ADL Hails Enactment Of Emmett Till Unsolved Civil Rights Crime Act
New York, NY, October 10, 2008 … The Anti-Defamation League (ADL) welcomed a new law that will authorize the creation of a unit in the U.S. Department of Justice to help coordinate, investigate and prosecute unsolved murders from the civil rights era.
The Emmett Till Unsolved Civil Rights Crime Act, signed into law this week by President George W. Bush, is named in honor of a 14-year-old African-American teenager whose brutal 1955 murder while vacationing in Mississippi remains unsolved.
"During the civil rights era crimes motivated by hate and racism often went unpunished, sometimes due to corruption and fear," said Marvin Nathan, ADL Civil Rights Chair and Deborah Lauter, ADL Civil Rights Director. "Over the past 10 years, interest in solving these crimes has grown, and federal and state prosecutors have had success in bringing some criminals to justice.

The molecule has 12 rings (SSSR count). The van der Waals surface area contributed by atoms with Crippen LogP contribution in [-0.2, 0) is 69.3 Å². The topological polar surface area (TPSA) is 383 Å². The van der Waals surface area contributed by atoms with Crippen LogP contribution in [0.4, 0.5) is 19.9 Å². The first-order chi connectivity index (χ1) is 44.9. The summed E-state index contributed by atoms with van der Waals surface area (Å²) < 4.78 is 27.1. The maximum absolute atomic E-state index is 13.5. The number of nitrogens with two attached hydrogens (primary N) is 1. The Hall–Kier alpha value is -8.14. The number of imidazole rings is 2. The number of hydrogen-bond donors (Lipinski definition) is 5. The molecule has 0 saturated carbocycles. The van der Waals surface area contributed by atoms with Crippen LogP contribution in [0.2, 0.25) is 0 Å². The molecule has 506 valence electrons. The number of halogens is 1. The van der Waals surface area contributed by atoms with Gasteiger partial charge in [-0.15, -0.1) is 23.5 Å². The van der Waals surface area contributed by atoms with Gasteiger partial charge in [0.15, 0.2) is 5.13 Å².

"Sometimes justice delayed is not justice denied. The next president, working with Congress, should build on this law – providing sufficient funds to fully implement this new Justice Department initiative, as well as funding for new anti-bias education and hate crime prevention initiatives through the Department of Education," they added.
The Emmett Till Unsolved Civil Rights Crime Act authorizes the Attorney General to spend $10 million annually over a decade to investigate and prosecute cold cases from the civil rights era. The bill passed the House in June 2007 by a vote of 422-2, and passed in the Senate by unanimous consent on September 24.
FBI Director Robert S. Mueller has stated that the Bureau has identified approximately 100 civil rights "cold cases" that merit further investigation.
The Anti-Defamation League, founded in 1913, is the world's leading organization fighting anti-Semitism through programs and services that counteract hatred, prejudice and bigotry.